Virus disruptions may cause 20% cargo decline at U.S. ports
The coronavirus has cut deeply into the volume of cargo crossing the docks at U.S. seaports in a further sign of the economic turmoil caused by the outbreak.
First-quarter cargo volume at U.S. seaports will be down as much as 20% from the prior-year period due to the coronavirus, according to an estimate from the American Association of Port Authorities, a Washington, D.C.-trade association representing public port facilities.
Cary Davis, the group’s director of government relations, said a key contributor to the estimate are canceled sailings to and from parts of Asia where the impacts of the coronavirus have been most severe.
Every port is situated differently, but “looking port-by-port, we either see that they’re unaffected or down drastically,” Davis said. He also cautioned actual cargo volumes could turn out differently, such as if canceled sailings could be reinstated as supply chains recover.
The slowdown highlights the broad economic turmoil caused by the virus that has roiled global financial markets as the pathogen has spread from China to every populated continent, with more than 90,000 confirmed cases globally. And for now, ports on both sides of the U.S. are feeling the brunt of the virus, or expect to soon.
“I think it’s potentially an important indicator of the scope of the impact of the virus on the economy,” said Joshua Meltzer, a senior fellow at the Brookings Institution. “I would expect it to bounce back. It depends on how long this virus goes on.”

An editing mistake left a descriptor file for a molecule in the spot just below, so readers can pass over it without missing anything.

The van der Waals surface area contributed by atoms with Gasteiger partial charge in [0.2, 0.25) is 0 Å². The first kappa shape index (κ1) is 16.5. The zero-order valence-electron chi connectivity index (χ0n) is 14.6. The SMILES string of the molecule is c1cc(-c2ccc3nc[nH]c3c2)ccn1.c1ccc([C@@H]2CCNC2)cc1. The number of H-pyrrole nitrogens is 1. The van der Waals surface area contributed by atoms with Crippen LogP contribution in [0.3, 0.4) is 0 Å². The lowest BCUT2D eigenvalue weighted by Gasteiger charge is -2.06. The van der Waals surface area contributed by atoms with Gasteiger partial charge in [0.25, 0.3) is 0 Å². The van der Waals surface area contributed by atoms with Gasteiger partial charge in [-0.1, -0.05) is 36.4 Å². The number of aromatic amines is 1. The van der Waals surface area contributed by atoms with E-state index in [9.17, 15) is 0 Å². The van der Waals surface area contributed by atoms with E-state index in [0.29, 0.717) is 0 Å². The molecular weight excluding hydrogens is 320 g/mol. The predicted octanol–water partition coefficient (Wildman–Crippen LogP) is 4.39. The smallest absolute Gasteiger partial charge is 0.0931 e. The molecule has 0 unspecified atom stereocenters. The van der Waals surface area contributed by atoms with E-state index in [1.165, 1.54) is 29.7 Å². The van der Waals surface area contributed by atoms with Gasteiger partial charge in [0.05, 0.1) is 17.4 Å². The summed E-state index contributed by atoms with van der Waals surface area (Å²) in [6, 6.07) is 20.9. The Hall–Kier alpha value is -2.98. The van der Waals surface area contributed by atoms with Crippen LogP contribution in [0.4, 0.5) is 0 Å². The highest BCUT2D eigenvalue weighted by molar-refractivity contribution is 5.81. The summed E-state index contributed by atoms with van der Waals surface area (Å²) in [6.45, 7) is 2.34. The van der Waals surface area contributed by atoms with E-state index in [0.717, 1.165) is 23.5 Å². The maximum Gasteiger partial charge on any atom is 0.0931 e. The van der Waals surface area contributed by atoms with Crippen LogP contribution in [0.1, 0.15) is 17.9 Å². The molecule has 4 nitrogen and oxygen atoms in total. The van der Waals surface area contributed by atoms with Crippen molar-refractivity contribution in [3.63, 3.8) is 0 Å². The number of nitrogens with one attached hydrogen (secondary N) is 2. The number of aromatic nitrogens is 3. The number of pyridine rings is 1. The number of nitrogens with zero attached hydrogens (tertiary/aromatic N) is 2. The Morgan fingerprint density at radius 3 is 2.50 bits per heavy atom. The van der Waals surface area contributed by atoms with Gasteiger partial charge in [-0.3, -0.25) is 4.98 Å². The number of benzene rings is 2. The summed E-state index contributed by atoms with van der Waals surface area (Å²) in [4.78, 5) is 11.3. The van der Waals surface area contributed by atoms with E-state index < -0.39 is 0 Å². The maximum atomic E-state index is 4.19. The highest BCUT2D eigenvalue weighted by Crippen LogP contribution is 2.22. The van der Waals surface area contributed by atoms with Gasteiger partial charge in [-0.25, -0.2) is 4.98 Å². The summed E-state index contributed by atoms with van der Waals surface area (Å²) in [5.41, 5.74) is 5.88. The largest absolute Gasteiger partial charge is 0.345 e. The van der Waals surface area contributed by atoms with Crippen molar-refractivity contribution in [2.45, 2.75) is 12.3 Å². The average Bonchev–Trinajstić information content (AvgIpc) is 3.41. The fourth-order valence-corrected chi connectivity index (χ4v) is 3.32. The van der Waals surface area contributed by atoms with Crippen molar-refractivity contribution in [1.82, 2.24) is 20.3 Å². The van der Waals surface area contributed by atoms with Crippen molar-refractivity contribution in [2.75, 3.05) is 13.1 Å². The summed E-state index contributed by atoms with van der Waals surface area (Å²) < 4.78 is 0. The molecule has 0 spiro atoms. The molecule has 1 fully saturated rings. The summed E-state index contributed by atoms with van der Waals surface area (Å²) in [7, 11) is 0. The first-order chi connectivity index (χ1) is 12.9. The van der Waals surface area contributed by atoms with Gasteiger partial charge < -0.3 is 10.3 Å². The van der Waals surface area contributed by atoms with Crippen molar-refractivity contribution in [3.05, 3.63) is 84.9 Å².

The Port of Los Angeles, the largest U.S. container port, saw cargo volumes fall roughly 25% in February compared to the prior year, the authority has said.
Executive Director Gene Seroka said that could drag the total container volume in the first quarter down 15% from a year ago. China accounts for about half of the Los Angeles port’s inbound and outbound cargo traffic.
“That’s a pretty tough start to the year, and we think that is mostly attributable to the coronavirus,” Seroka said in a Feb. 24 interview.
From Feb. 11 to April 1, there are about 80 canceled sailings of container ships to the U.S., half of which were scheduled to come through the Los Angeles port, Seroka said.
The Port of Baltimore reduced operating hours at its container terminal starting March 2 “based on the prolonged Chinese Lunar New Year events,” according to a statement posted on the Ports America Chesapeake’s website, which operates terminals at the port. The cutback was reported earlier by the Baltimore Sun.
The South Carolina Ports Authority, which operates the Port of Charleston, anticipates container volume will decline 15% to 20% in March and April compared to its business plan, authority president Jim Newsome said in a statement.
“The impact is largely dependent on when workers can return to the factories after being quarantined,” he said. “We anticipate a rebound in volumes in May and June to finish the year above plan, barring any unforeseen worsening of the situation.”
The Trump administration’s travel restrictions targeting China have put mariners on alert, as well. The U.S. Coast Guard in early February announced that ships carrying passengers who’ve been to mainland China in the prior two weeks will be denied entry to the U.S. Other vessels with healthy crew members who’ve been to China in that time can enter the country but will be mostly required to remain on board.